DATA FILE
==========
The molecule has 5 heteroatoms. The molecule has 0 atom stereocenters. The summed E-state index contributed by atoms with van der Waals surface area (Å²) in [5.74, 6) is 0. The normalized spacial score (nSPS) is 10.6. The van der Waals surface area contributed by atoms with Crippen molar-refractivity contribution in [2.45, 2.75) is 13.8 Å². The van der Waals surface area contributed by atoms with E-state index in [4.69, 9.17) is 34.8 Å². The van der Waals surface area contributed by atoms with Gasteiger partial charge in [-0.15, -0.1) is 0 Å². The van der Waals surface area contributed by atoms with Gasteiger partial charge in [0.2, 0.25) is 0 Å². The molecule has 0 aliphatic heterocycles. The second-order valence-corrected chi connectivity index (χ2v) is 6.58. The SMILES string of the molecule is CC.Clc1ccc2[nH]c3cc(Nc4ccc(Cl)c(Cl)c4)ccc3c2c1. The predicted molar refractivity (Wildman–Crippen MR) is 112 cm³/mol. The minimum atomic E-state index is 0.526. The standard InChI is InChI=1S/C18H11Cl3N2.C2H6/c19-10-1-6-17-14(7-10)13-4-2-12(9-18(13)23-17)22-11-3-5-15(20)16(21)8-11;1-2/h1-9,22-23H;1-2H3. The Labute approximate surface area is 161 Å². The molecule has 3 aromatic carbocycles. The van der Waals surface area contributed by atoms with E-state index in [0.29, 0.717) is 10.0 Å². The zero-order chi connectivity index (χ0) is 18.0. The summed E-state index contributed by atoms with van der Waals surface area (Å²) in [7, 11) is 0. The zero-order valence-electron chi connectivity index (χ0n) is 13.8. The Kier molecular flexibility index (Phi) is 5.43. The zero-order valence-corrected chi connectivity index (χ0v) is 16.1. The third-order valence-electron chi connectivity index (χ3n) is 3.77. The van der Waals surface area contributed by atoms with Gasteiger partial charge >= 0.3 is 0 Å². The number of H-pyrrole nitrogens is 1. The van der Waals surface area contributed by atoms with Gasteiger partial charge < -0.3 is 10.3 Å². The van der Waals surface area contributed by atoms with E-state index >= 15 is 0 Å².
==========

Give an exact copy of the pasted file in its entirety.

The molecule has 5 heteroatoms. The molecule has 0 atom stereocenters. The summed E-state index contributed by atoms with van der Waals surface area (Å²) in [5.74, 6) is 0. The normalized spacial score (nSPS) is 10.6. The van der Waals surface area contributed by atoms with Crippen molar-refractivity contribution in [2.45, 2.75) is 13.8 Å². The van der Waals surface area contributed by atoms with E-state index in [4.69, 9.17) is 34.8 Å². The van der Waals surface area contributed by atoms with Gasteiger partial charge in [-0.15, -0.1) is 0 Å². The van der Waals surface area contributed by atoms with Gasteiger partial charge in [0.2, 0.25) is 0 Å². The molecule has 0 aliphatic heterocycles. The second-order valence-corrected chi connectivity index (χ2v) is 6.58. The SMILES string of the molecule is CC.Clc1ccc2[nH]c3cc(Nc4ccc(Cl)c(Cl)c4)ccc3c2c1. The predicted molar refractivity (Wildman–Crippen MR) is 112 cm³/mol. The minimum atomic E-state index is 0.526. The standard InChI is InChI=1S/C18H11Cl3N2.C2H6/c19-10-1-6-17-14(7-10)13-4-2-12(9-18(13)23-17)22-11-3-5-15(20)16(21)8-11;1-2/h1-9,22-23H;1-2H3. The Labute approximate surface area is 161 Å². The molecule has 3 aromatic carbocycles. The van der Waals surface area contributed by atoms with E-state index in [0.29, 0.717) is 10.0 Å². The zero-order chi connectivity index (χ0) is 18.0. The summed E-state index contributed by atoms with van der Waals surface area (Å²) in [7, 11) is 0. The zero-order valence-electron chi connectivity index (χ0n) is 13.8. The Kier molecular flexibility index (Phi) is 5.43. The zero-order valence-corrected chi connectivity index (χ0v) is 16.1. The third-order valence-electron chi connectivity index (χ3n) is 3.77. The van der Waals surface area contributed by atoms with Gasteiger partial charge >= 0.3 is 0 Å². The number of H-pyrrole nitrogens is 1. The van der Waals surface area contributed by atoms with Gasteiger partial charge < -0.3 is 10.3 Å². The van der Waals surface area contributed by atoms with E-state index >= 15 is 0 Å².